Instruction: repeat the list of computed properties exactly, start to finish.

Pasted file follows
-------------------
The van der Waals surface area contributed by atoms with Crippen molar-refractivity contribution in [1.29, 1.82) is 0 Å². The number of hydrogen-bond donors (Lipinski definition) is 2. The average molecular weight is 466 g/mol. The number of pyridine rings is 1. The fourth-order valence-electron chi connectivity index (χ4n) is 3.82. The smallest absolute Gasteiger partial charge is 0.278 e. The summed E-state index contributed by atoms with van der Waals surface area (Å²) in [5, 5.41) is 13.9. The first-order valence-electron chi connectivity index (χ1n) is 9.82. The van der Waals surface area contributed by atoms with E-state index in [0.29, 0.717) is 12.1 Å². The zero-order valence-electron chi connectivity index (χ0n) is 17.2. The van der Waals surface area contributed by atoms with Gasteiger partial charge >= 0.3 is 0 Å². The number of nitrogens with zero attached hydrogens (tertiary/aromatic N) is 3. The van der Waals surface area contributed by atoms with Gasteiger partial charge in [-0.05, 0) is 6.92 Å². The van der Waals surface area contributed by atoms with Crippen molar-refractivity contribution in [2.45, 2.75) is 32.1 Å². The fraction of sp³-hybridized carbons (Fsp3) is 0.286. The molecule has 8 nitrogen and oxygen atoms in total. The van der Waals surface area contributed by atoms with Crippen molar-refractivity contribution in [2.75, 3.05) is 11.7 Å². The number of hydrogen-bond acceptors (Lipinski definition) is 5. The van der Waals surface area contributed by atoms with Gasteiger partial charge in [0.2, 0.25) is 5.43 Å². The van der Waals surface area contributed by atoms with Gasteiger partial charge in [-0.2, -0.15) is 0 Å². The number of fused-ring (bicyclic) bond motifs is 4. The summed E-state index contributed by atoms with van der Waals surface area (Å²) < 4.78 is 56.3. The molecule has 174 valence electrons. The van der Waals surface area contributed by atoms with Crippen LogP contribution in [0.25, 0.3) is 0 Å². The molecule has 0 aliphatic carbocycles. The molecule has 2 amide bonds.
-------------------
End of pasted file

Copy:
The van der Waals surface area contributed by atoms with Crippen molar-refractivity contribution in [1.29, 1.82) is 0 Å². The number of hydrogen-bond donors (Lipinski definition) is 2. The average molecular weight is 466 g/mol. The number of pyridine rings is 1. The fourth-order valence-electron chi connectivity index (χ4n) is 3.82. The smallest absolute Gasteiger partial charge is 0.278 e. The summed E-state index contributed by atoms with van der Waals surface area (Å²) in [5, 5.41) is 13.9. The first-order valence-electron chi connectivity index (χ1n) is 9.82. The van der Waals surface area contributed by atoms with E-state index in [0.29, 0.717) is 12.1 Å². The zero-order valence-electron chi connectivity index (χ0n) is 17.2. The van der Waals surface area contributed by atoms with Gasteiger partial charge >= 0.3 is 0 Å². The number of nitrogens with zero attached hydrogens (tertiary/aromatic N) is 3. The van der Waals surface area contributed by atoms with Gasteiger partial charge in [-0.05, 0) is 6.92 Å². The van der Waals surface area contributed by atoms with Crippen molar-refractivity contribution in [2.45, 2.75) is 32.1 Å². The fraction of sp³-hybridized carbons (Fsp3) is 0.286. The molecule has 8 nitrogen and oxygen atoms in total. The van der Waals surface area contributed by atoms with Crippen molar-refractivity contribution in [2.75, 3.05) is 11.7 Å². The number of hydrogen-bond acceptors (Lipinski definition) is 5. The van der Waals surface area contributed by atoms with Gasteiger partial charge in [0.2, 0.25) is 5.43 Å². The van der Waals surface area contributed by atoms with Gasteiger partial charge in [-0.2, -0.15) is 0 Å². The number of fused-ring (bicyclic) bond motifs is 4. The summed E-state index contributed by atoms with van der Waals surface area (Å²) < 4.78 is 56.3. The molecule has 174 valence electrons. The van der Waals surface area contributed by atoms with Crippen LogP contribution in [0.25, 0.3) is 0 Å². The molecule has 0 aliphatic carbocycles. The molecule has 2 amide bonds.